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The Arctic

We operate the Prudhoe Bay onshore oilfield on Alaska’s North Slope. The Arctic offers opportunities to help meet the world’s growing energy needs, but there are also specific challenges due to its unique nature. These challenges range from environmental, social and political, to operational, technological and commercial

We have some investments in the offshore Arctic in Greenland and Canadian and Alaskan Beaufort Sea. There are no physical operations taking place in these locations.



We hold a 19.75% share in Rosneft, Russia’s largest oil company and remain committed to our strategic investment, while complying with all relevant sanctions. BP does not currently have operations in the offshore Russian Arctic or directly partner with Rosneft on any of its offshore Arctic licences. BP has one onshore Arctic exploration joint venture in the Yenisey-Khatanga area.


Working safely

Our operations in Alaska have government-approved land, air, waste, wildlife and water use permits and oil spill response plans that consider the sensitivity of the Arctic. We share our knowledge and experience in the Arctic with our partners to help deliver safe and responsible operations in this sensitive environment.


Environmental monitoring

We provide support to a number of environmental studies and monitoring programmes conducted by academics, government agencies and non-governmental organizations in and around the Prudhoe Bay oilfield. This includes studies on permafrost, ocean currents, wildlife and freshwater systems. For example, in terms of wildlife monitoring we:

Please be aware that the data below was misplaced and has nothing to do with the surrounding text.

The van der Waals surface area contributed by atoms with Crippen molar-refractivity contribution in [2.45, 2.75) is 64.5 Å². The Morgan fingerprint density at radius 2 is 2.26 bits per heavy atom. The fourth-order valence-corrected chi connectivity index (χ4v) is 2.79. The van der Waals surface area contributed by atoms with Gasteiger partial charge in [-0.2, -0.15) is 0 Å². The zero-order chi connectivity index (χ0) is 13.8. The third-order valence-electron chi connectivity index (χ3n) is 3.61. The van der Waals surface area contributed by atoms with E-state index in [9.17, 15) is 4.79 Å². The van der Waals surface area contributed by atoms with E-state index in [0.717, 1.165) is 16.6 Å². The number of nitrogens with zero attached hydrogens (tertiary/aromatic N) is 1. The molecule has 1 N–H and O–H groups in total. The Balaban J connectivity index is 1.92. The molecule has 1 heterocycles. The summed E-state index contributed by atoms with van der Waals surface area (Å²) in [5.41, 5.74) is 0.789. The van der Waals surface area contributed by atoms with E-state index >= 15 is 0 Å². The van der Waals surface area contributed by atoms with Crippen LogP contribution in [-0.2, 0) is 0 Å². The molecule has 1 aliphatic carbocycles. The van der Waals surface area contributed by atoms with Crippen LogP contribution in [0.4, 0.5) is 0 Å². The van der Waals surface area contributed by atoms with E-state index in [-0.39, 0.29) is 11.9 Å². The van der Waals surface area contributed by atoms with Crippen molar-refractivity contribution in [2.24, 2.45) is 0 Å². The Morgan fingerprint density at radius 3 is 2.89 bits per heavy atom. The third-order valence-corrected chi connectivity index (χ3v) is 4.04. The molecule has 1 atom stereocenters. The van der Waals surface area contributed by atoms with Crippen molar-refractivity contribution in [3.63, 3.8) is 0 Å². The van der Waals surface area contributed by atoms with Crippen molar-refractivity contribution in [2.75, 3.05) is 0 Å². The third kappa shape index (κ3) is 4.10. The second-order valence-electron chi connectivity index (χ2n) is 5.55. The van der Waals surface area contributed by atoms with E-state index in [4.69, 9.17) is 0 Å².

• Sponsor a study to understand typical polar bear behaviour and assess the potential impact from industry in Alaska. We conduct aerial surveys with infrared cameras to detect maternal polar bear dens so that we can avoid, mitigate and minimize any impacts.
  • Support research into grizzly bears, which looks at population, habitat use and the potential impact of oil and gas activities. Data from the study helps us to identify and avoid known grizzly bear den locations.
  • Sponsor a tundra nesting birds long-term monitoring programme in Alaska. The ongoing monitoring is helping document changes in the nesting bird population in the oilfields over time, while also contributing to a better understanding of:
    • Potential impacts from industry.
    • The relationship between climate change and nest success.
    • The degree to which predator abundance influences nest success.
    • The thousands of migratory birds that return to the Arctic annually for breeding.